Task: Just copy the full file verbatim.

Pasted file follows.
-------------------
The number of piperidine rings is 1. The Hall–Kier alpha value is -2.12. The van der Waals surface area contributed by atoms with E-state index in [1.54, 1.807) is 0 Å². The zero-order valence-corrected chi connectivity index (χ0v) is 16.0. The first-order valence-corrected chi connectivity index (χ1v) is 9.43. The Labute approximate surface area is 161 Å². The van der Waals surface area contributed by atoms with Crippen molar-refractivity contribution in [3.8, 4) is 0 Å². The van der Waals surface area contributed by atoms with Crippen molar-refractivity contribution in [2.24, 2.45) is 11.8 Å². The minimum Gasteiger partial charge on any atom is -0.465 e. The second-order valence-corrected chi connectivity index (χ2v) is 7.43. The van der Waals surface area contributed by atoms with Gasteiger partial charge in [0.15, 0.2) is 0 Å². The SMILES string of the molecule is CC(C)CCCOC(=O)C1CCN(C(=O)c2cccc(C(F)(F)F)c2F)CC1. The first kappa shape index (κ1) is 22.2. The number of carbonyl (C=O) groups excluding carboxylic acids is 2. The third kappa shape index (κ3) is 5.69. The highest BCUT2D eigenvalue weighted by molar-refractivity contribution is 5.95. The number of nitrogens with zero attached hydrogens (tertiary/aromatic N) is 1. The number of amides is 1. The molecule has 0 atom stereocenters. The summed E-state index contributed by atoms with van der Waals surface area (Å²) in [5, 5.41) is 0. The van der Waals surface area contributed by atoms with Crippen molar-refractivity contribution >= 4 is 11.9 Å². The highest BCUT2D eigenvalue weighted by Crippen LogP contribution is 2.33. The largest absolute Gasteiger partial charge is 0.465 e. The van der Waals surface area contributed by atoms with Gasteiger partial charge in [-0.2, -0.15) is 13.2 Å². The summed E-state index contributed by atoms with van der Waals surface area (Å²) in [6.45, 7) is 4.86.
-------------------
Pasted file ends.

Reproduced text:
The number of piperidine rings is 1. The Hall–Kier alpha value is -2.12. The van der Waals surface area contributed by atoms with E-state index in [1.54, 1.807) is 0 Å². The zero-order valence-corrected chi connectivity index (χ0v) is 16.0. The first-order valence-corrected chi connectivity index (χ1v) is 9.43. The Labute approximate surface area is 161 Å². The van der Waals surface area contributed by atoms with Crippen molar-refractivity contribution in [3.8, 4) is 0 Å². The van der Waals surface area contributed by atoms with Crippen molar-refractivity contribution in [2.24, 2.45) is 11.8 Å². The minimum Gasteiger partial charge on any atom is -0.465 e. The second-order valence-corrected chi connectivity index (χ2v) is 7.43. The van der Waals surface area contributed by atoms with Gasteiger partial charge in [0.15, 0.2) is 0 Å². The SMILES string of the molecule is CC(C)CCCOC(=O)C1CCN(C(=O)c2cccc(C(F)(F)F)c2F)CC1. The first kappa shape index (κ1) is 22.2. The number of carbonyl (C=O) groups excluding carboxylic acids is 2. The third kappa shape index (κ3) is 5.69. The highest BCUT2D eigenvalue weighted by molar-refractivity contribution is 5.95. The number of nitrogens with zero attached hydrogens (tertiary/aromatic N) is 1. The number of amides is 1. The molecule has 0 atom stereocenters. The summed E-state index contributed by atoms with van der Waals surface area (Å²) in [5, 5.41) is 0. The van der Waals surface area contributed by atoms with Crippen molar-refractivity contribution >= 4 is 11.9 Å². The highest BCUT2D eigenvalue weighted by Crippen LogP contribution is 2.33. The largest absolute Gasteiger partial charge is 0.465 e. The van der Waals surface area contributed by atoms with Gasteiger partial charge in [-0.2, -0.15) is 13.2 Å². The summed E-state index contributed by atoms with van der Waals surface area (Å²) in [6.45, 7) is 4.86.